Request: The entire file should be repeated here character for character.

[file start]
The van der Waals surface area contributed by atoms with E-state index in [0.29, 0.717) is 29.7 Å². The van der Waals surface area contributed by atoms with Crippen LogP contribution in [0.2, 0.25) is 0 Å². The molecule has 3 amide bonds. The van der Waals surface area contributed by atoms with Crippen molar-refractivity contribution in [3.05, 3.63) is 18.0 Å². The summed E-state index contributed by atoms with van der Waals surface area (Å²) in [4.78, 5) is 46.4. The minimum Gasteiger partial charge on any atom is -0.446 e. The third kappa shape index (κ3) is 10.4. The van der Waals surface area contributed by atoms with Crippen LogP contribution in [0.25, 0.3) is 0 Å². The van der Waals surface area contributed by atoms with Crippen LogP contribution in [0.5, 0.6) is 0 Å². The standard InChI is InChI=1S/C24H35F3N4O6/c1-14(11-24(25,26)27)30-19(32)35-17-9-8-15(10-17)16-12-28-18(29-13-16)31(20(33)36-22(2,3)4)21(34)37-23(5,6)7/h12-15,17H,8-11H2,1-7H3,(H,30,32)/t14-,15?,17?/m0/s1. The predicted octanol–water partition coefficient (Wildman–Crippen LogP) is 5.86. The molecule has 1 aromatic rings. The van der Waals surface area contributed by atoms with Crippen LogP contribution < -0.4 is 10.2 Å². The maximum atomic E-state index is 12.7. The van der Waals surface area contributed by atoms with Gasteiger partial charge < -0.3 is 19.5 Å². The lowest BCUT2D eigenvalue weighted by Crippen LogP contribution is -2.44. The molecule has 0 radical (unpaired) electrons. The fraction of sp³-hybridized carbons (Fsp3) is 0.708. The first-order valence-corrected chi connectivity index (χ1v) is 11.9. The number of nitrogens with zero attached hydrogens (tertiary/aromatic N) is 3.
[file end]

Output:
The van der Waals surface area contributed by atoms with E-state index in [0.29, 0.717) is 29.7 Å². The van der Waals surface area contributed by atoms with Crippen LogP contribution in [0.2, 0.25) is 0 Å². The molecule has 3 amide bonds. The van der Waals surface area contributed by atoms with Crippen molar-refractivity contribution in [3.05, 3.63) is 18.0 Å². The summed E-state index contributed by atoms with van der Waals surface area (Å²) in [4.78, 5) is 46.4. The minimum Gasteiger partial charge on any atom is -0.446 e. The third kappa shape index (κ3) is 10.4. The van der Waals surface area contributed by atoms with Crippen LogP contribution in [0.25, 0.3) is 0 Å². The van der Waals surface area contributed by atoms with Crippen LogP contribution in [0.5, 0.6) is 0 Å². The standard InChI is InChI=1S/C24H35F3N4O6/c1-14(11-24(25,26)27)30-19(32)35-17-9-8-15(10-17)16-12-28-18(29-13-16)31(20(33)36-22(2,3)4)21(34)37-23(5,6)7/h12-15,17H,8-11H2,1-7H3,(H,30,32)/t14-,15?,17?/m0/s1. The predicted octanol–water partition coefficient (Wildman–Crippen LogP) is 5.86. The molecule has 1 aromatic rings. The van der Waals surface area contributed by atoms with Crippen LogP contribution < -0.4 is 10.2 Å². The maximum atomic E-state index is 12.7. The van der Waals surface area contributed by atoms with Gasteiger partial charge < -0.3 is 19.5 Å². The lowest BCUT2D eigenvalue weighted by Crippen LogP contribution is -2.44. The molecule has 0 radical (unpaired) electrons. The fraction of sp³-hybridized carbons (Fsp3) is 0.708. The first-order valence-corrected chi connectivity index (χ1v) is 11.9. The number of nitrogens with zero attached hydrogens (tertiary/aromatic N) is 3.